The great Bantwini to hang up his solo boots




African News Agency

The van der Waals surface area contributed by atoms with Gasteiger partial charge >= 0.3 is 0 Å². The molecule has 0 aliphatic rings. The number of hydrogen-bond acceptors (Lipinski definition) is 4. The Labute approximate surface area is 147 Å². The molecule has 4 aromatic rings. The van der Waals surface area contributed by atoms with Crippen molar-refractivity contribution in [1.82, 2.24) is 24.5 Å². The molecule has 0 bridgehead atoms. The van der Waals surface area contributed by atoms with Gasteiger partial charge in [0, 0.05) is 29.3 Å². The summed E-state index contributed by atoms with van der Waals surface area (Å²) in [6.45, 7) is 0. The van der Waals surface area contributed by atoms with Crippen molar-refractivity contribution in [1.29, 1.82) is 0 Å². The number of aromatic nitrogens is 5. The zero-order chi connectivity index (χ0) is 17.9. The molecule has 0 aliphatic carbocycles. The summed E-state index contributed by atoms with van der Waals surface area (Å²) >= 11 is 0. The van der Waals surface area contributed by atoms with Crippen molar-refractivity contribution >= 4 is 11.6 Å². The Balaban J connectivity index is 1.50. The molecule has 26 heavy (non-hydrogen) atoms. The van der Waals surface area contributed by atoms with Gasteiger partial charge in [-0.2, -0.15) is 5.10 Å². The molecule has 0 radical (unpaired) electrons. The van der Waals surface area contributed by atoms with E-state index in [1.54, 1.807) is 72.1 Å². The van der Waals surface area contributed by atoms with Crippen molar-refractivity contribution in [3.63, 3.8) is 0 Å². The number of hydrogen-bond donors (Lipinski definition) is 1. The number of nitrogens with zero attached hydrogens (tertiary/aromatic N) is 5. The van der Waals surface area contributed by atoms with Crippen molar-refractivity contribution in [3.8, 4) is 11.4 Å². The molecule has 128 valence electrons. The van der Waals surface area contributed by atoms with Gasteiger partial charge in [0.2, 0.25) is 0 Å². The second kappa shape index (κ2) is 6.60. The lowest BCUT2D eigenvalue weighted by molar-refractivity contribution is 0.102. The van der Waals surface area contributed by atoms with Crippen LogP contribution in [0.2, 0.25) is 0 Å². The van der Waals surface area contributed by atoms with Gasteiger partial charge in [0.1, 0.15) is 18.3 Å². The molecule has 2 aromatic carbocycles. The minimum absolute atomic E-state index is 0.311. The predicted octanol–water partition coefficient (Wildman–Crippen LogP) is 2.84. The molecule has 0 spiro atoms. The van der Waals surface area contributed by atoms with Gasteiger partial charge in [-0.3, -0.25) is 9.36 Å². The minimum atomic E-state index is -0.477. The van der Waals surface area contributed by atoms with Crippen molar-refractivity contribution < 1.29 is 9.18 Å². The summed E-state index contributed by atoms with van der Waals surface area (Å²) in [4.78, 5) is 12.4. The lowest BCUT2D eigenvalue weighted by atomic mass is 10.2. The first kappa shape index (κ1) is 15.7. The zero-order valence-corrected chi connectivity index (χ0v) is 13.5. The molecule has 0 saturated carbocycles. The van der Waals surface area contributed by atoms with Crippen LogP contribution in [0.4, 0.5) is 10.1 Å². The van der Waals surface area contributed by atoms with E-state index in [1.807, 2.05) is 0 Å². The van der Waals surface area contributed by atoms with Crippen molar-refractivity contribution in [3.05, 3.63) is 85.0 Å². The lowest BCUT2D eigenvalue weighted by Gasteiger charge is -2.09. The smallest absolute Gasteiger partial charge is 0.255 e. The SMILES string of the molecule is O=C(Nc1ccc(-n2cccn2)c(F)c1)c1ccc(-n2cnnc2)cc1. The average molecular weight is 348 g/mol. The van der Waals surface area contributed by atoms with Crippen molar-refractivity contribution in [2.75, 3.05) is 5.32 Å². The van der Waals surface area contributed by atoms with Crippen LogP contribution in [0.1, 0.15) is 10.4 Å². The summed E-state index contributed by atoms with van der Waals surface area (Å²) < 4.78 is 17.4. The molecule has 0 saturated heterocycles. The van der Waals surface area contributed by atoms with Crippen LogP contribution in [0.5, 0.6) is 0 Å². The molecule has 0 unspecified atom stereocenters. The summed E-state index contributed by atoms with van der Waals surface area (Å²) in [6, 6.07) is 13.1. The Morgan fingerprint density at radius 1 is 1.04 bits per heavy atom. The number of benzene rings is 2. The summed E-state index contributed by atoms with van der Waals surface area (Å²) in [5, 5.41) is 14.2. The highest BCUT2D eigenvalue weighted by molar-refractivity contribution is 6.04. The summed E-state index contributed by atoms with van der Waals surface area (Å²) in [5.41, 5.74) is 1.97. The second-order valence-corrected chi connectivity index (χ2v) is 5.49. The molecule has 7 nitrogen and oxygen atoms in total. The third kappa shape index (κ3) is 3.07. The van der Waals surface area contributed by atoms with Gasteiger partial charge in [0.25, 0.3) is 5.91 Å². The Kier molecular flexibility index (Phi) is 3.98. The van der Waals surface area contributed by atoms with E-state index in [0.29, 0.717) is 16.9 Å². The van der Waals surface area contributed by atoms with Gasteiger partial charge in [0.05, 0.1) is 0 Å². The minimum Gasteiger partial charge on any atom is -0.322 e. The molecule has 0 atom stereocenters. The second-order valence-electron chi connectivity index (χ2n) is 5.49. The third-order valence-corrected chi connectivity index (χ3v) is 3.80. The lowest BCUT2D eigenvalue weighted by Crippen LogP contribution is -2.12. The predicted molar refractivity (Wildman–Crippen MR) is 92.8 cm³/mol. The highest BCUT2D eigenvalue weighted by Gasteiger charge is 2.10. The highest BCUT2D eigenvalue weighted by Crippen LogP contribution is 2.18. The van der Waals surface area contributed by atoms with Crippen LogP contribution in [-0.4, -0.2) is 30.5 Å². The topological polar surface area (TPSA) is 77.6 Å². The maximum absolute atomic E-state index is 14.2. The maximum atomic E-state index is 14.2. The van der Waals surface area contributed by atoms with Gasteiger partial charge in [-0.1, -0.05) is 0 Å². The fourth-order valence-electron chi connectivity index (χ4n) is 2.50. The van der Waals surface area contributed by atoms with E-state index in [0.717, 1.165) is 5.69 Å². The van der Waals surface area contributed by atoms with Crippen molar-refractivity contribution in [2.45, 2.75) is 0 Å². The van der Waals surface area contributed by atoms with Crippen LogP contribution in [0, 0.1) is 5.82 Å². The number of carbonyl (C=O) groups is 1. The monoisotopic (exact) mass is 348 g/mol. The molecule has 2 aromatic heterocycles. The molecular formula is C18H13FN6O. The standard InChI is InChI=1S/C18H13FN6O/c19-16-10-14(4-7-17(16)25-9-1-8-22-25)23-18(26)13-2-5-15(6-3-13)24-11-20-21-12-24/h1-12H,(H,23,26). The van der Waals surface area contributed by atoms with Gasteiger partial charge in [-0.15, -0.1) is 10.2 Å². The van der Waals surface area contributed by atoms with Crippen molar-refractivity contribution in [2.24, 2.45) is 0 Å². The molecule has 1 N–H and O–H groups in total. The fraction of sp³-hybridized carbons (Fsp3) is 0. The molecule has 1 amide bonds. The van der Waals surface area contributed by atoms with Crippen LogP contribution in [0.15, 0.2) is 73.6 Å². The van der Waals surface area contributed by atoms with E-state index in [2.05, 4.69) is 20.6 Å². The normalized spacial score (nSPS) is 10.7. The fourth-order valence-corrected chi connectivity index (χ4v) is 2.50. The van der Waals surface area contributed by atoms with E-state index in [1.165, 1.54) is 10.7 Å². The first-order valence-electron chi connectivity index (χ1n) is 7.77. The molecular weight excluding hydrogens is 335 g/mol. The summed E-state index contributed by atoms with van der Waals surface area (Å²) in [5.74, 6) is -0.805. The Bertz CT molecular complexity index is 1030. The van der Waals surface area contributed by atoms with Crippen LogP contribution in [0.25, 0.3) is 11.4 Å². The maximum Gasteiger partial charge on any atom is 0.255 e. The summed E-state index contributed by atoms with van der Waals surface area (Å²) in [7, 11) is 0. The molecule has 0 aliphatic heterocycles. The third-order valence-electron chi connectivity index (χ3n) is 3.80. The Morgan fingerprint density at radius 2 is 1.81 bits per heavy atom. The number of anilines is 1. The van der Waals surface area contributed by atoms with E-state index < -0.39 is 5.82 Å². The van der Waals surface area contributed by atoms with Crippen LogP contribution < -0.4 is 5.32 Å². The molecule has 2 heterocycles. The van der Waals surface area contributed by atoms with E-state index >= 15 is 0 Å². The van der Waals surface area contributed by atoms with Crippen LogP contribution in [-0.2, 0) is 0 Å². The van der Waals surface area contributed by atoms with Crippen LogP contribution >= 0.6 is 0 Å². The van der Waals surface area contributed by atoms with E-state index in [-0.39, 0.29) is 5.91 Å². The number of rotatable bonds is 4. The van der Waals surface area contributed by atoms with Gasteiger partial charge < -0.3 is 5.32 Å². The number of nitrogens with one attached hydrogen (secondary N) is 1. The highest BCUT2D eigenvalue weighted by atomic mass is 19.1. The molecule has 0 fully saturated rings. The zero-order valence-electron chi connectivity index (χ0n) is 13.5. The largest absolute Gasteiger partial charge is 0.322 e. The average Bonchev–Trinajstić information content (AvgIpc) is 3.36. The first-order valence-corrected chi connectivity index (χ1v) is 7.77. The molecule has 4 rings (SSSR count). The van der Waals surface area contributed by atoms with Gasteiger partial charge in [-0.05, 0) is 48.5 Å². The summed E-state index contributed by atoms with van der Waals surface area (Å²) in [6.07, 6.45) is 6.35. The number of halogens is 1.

WEEKS may have passed since South African musician Zakes Bantwini picked up a stupendous Grammy Award, but the 42 year old admits it still hasn’t sunk in. “I’ve just been so busy and so active, which I love, but I don’t think I’ve taken the time to let it sink in. Maybe when the Academy delivers the physical award it’ll finally sink in that we did it.” Bantwini, together with SA musicians Wouter Kellerman and Nomcebo Zikode, made history last month when they received the biggest honour in music for their hit Bayethe at the 65th annual Grammy Awards ceremony at the Los Angeles Arena. Bantwini says winning a Grammy is a special feeling. “This is the most prestigious award in music globally. It was a huge honour. I’m proud of the work Wouter, Nomcebo and I put into this song, and it’s extremely satisfying to see how far it’s taken us.” But Bantwini didn’t take much time to bask in the glory. Instead, he’s had to immediately switch his focus to several upcoming and exciting gigs he has lined up. One of them is the Glenmorangie Experience at Konka in Soweto, which takes place tomorrow. “I’m super excited, and I just can’t wait to hit the stage. I’ll be showcasing some of my biggest hits alongside a few exclusives from my upcoming album that I haven’t played before.” The artist is keeping his playlist for tomorrow’s gig close to his chest and wouldn’t reveal much. “Come through and see what I’ve got up my sleeve,” he says as he giggles away. Bantwini says he has worked hard to stay relevant in an ever-changing music world. “I’m a true music man in every sense of the word. That’s allowed me to always adapt and keep my ear to the ground. But throughout the years I’ve also made a point of staying true to my sound. “You know what you’re going to get from a Zakes Bantwini song. There’s a feel and an energy that you get from all of my records, and I think the listener appreciates that.” Despite being in the music industry for several decades, he says he still has plenty to offer to his fans and the music world as a whole. “I’m really proud of what I’ve been able to achieve. I think I still have a lot more to offer the world of music as an artist, a producer and an executive.” Bantwini says he is immensely proud of how the South African music industry has evolved over the years. “We’ve come a very long way since I came into this industry. There’s so much beautiful music of world-class quality coming out of South Africa and the continent in general. The world is paying attention now more than ever, and I believe the best is yet to come.” Bantwini says he hopes to leave a lasting legacy when he decides to hang up his boots. “I just want to be known as someone who really cared about music. I also want my legacy to be tied to my desire and willingness to collaborate and work with other artists in the industry.” Bantwini has confirmed that he plans to retire from his solo career soon. “I’m retiring as a solo act after my upcoming album, which will be titled Abantu. I will still work with and produce for artists under my own stable, Mayonie. But as far as Zakes Bantwini, the artist, this is it for me. It’s going to be my best work yet.”